I don’t have any photos of the process because I didn’t think as I was starting out, “Gee, this would make a neat blog post!” But the transformation from pillowcases to curtains was fairly simple.  First, I measured the opening I was going to cover.  I only did a measurement from top to bottom, since I knew I would be using both cases to make the curtain.  The space was 26″ high, so at least I had a starting point.  One of the nice things about these particular pillowcases was that a neat hem already existed.  Some fancier pillowcases are trimmed with some kind of piping or lace, but since these were Walmart specials, they had no such adornment.  This made them ideal for my project!  One less stitch to worry about, right?

The first order of business was to remove the stitches from the sides and end of the case.  On the first one, I did it the hard way and removed every single stitch using a seam ripper.  By the time I got to the second case, I just trimmed the edges off at the stitching.  Much easier, and I didn’t have to fuss with the extra threads that the seam ripper left behind.That, of course, meant that one curtain was slightly wider than the other.  Since I’m the only one who knows that (well, not anymore,) it doesn’t matter.  Next, I finished the raw edges of the panel by folding 1/4″ over, and then 1/2″ as a seam allowance on all sides, except the top since that was eventually going to be trimmed off anyway.  The fabric on the pillowcases was so easy to work with, and a steam iron easily pressed the all of the folds into place.  All I did from there was pin the seams and stitch.

Next was the crucial measuring step.  I took my tape measure and marked my desired length, in this case 26 inches, in about 2 inch intervals along the width of the panel.  That was where I wanted to make a fold, so I pressed a crease on the fabric with Mom’s trusty old steam iron.  I knew I wanted to make a ruffle at the top of the curtain, and a rod pocket for a tension rod.  So, I marked 2 inches from the top (the fold) for the ruffle, another 2 inches for the rod pocket, and 1 inch more for the seam allowance.  At the bottom of the one inch line was the cut line. So, at the raw edge, I folded a ½ inch over and ironed, and another ½ inch to the bottom of the next time, where the rod pocket would be formed.  You can see in the photo below:

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Sewing the bottom of the rod pocket, catching the seam allowance in the stitch.

From there, once everything was marked and pinned, it was just a matter of stitching. One last press from the iron, and voila!  A set of pillowcases turned curtains!  And they look so much better than all that clutter.  See for yourself! (Don’t mind the stuff around the desk… that area is my kitchen/laundry space.  With a little apartment, some areas serve a double duty.)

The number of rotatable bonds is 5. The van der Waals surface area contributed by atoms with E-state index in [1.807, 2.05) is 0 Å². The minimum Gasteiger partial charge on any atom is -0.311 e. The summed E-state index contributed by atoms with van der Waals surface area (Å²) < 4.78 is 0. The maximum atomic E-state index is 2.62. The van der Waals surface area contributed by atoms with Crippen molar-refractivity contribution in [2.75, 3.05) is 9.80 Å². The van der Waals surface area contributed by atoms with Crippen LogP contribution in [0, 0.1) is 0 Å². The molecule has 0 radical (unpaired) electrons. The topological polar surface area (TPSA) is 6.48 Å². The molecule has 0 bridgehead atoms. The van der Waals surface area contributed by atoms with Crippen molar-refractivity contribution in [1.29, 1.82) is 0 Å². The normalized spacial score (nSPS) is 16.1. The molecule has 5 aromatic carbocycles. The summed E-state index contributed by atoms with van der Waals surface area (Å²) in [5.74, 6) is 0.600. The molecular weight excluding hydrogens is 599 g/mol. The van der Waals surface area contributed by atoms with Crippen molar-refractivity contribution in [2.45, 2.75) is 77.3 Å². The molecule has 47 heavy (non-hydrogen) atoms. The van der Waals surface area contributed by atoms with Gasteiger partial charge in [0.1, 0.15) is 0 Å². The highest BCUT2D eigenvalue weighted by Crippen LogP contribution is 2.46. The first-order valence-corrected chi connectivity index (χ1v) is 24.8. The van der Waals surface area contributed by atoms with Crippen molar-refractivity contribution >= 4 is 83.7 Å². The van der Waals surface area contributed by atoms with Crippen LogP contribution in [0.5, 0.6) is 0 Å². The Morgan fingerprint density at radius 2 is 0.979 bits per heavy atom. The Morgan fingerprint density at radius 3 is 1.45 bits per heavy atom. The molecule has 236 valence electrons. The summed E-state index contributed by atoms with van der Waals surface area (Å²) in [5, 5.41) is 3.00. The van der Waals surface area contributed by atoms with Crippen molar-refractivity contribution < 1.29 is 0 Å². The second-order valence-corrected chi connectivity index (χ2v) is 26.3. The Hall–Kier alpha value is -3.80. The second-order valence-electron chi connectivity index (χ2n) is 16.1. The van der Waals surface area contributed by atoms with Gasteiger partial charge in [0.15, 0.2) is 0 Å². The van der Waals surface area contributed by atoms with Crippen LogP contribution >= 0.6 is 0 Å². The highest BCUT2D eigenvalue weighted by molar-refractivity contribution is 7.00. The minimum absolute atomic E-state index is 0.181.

And so there you have it.  And please pardon my horrid photography.  Some day I’ll get better at it.  Practice makes perfect!

We have some busy weeks coming up, but I’ll try to keep you updated as the holidays quickly approach!  Thanks for reading!

Family Traditions

It’s Independence Day weekend, and for the twelfth year in a row, we have no plans to do any of the traditional things that families and folks do during the holiday.  When we moved in 2004 from Oregon away from hubby’s family and friends, we left behind most, if not all of our social life.  We have found in our late 30s and 40s, it’s not as easy to find folks with as much in common with us as we did when we were younger. We don’t have children, so we don’t really relate to couples that do.  So, we end up spending most of our holidays with my mom.

Most folks think of cookouts, beaches, fireworks and family for Independence Day celebrations, myself included.  My family would always have a get together with my parents’ friends, and we would be dragged along and, despite vociferous objection, end up having a great time.  My mom always made her baked beans, slow baked in a stoneware bean pot, and usually a macaroni salad.  My dad and our gracious host would be in charge of the grill, while the ladies worked in the kitchen to finish up the assembly line of goodies. My brothers and I would swim until we were called for lunch, and afterwards play a game of lawn darts, the ones that were recalled because someone decided they were too dangerous.  Before dark, we would all head back to our hometown, by the beach for fireworks and sangria (well, the adults got the good stuff.  I usually got to have a Tab, which was a special treat.) The display was nowhere near what is done on the 4th today.  Just simple, one at a time fireworks that lasted almost an hour, with big, tummy-sickening booms and pretty lights.  Sometimes, they would scream.  Mom called those, “screaming mimis.”